To make a long story short, I unfortunately have my father’s respiratory system, which comes with asthma and allergies standard. I just saw an allergist for the first time in 20+ years, and among other things, she is recommending a freestanding HEPA filtration unit in the bedroom and in the living room to filter the air generally. But when I poked around online to get ideas about what kind, comparison factors, etc., I see that HEPA filters also exist for furnaces, and that there are the regular kind that you would sub for a normal furnace filter, and there are ones that can be built into the furnace system, but that sounds like a PITA. But it might be worth it if it’s feasible, works better, and/or would require less maintenance.
I am trying to figure out how to evaluate the various options, and well, we should get someone in to clean the furnace ducts one of these days anyway, so maybe we can ask what a furnace HEPA filter would involve. (Our unit has a separate furnace.)
Any tips? Evaluation criteria? Things to watch out for? Ways to evaluate potential furnace repair people? (Our upstairs neighbor had a guy in a few months ago, and he looked at our furnace and said the filter wasn’t filtering properly anyway, but I don’t know anything about the guy and only let him take a look because he was offering to do so for free.)
No answers, but a couple of questions. Is there a respiratory therapist or durable medical goods supplier that you could talk to? Will your insurance cover one, but not the other? Sometimes insurance companies can answer these kind of questions. In fact the allergist who recommended a filter might know.
I’m guessing that the two room system is cheaper. The filters have to be changed when they’re filled and filtering the whole house would run you through filters faster than only filtering two rooms. Also, the furnace blower would have to run all the time to keep the air filtered, which takes more energy than a couple of portables.
In the furnace a HEPA filter will result in significantly lower airflow due to the higher pressure drop across the filter. You will probably need to adjust the fan speed or increase the size of the fan motor to ensure adequate airflow across the heat exchanger.It’s probably not a big deal to do but you can’t just install the filter and assume it’s good.
There are a few things to consider, even if you get a unit installed in the furnace, as mentioned above, you will have to run the “fan” setting at all times. That’s wear and tear on something much more expensive to replace than a portable room unit. You will likely need to replace the HEPA filter in the furnace much more often than you do now with a regular one. HEPA filters are harder on your fan unit to run, as it’s pulling air through a far finer mesh and more layers than a regular filter.
I would do a cost analysis between long term permanent running of the furnace fan and replacing filters, vs. running a couple of room units and the number of filters you’ll replace yearly. Plus the startup cost and replacement costs of a furnace unit/fan motor vs. room units.
Thanks - our bagless vacuum already has a HEPA filter, so we’re covered there. And it’s a condo, not a house, so not as much square footage to deal with (and no damp basement to worry about mold, which is one of my allergens. Possibly the worst one.)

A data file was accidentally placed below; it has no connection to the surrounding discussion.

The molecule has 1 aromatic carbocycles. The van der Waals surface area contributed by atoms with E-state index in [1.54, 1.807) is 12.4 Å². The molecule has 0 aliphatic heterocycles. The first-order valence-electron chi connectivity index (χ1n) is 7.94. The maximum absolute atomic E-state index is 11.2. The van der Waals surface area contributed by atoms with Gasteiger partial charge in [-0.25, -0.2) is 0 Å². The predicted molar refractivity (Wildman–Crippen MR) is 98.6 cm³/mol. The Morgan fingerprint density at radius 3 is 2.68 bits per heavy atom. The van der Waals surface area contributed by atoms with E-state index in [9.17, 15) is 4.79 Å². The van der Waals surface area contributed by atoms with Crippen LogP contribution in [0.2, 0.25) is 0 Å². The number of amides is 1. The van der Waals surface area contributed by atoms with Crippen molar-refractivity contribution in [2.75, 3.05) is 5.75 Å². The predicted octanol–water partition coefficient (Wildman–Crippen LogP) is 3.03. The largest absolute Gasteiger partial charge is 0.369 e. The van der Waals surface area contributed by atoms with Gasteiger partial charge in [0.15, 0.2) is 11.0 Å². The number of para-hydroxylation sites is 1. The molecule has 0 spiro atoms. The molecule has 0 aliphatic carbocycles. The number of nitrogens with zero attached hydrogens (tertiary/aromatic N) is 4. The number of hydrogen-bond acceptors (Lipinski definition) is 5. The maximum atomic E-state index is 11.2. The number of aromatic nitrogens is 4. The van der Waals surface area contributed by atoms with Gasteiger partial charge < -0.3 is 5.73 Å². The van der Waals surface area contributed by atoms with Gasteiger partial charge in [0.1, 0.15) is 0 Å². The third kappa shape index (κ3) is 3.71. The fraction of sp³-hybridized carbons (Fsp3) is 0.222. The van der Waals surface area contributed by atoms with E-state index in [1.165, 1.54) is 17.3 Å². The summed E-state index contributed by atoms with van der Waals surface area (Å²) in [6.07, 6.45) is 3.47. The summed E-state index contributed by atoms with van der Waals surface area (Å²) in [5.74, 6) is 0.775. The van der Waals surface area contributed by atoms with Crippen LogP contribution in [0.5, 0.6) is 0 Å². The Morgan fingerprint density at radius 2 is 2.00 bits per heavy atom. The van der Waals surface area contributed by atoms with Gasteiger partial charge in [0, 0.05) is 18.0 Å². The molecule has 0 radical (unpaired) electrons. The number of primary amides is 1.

::heavy sigh :: Apparently I picked the wrong year to switch to the high-deductible insurance plan. So the next $1600 or so in medical expenses is going to be out of my pocket anyway, even if my insurance company considers air filtration of whatever sort to be a medical expense.
The asthma isn’t generally bad at all - I normally go months without needing any treatment at all as long as I take allergy meds. I somehow managed to have the worst flare-up in years within a month of switching insurance plans, though. I am still boggled at how treating a relatively mild asthma flare-up and diagnosing the allergy triggers has so far cost going on $1,000 with insurance discounts (would have been double that without). We’re not even talking nebulizer treatment, let alone an ER visit or hospital admission. But that’s probably a subject for Pit thread.
I second the comments about a HEPA filter possibly reducing air flow because it is harder to push air through. Although, as far as the motor is concerned, this actually makes it easier for most fan motors. Notice how your vacuum cleaner speeds up if you block the hose? Like your car spinning its wheels on ice because it can’t get hold of the pavement? It works like that, at least for most kinds of fans. Getting less air to push on reduces the motor load.
I also recommend you consider a room air cleaner, one with a real (and sizable) HEPA filter. I have several made by AllerAir (allerair.com). I also spent years in the filtration industry and know a lot about such machinery, and theirs are made pretty nicely and do things right. Disclaimer: I have no connection with or interest in AllerAir other than having bought some of their products, and never have.
I think filters of various kinds can greatly improve indoor air quality and respiratory health.
I am considering all options, and the bedroom is fairly straightforward because the door closes. But my main concern is the living room, which is all one open area with the kitchen, dining area, and hallways…I have yet to see a room air purifier big enough to cover that space. I also prefer to minimize the amount of disposable components, because they aren’t cheap, either.
The total space in our unit is about 1500 square feet, so I’m wondering if even factoring in possibly more frequent furnace maintenance, it might not be cheaper and more efficient to go that route? I’m just trying to figure out how to do the math, which might require talking to a furnace guy anyway. Which we should probably do, regardless.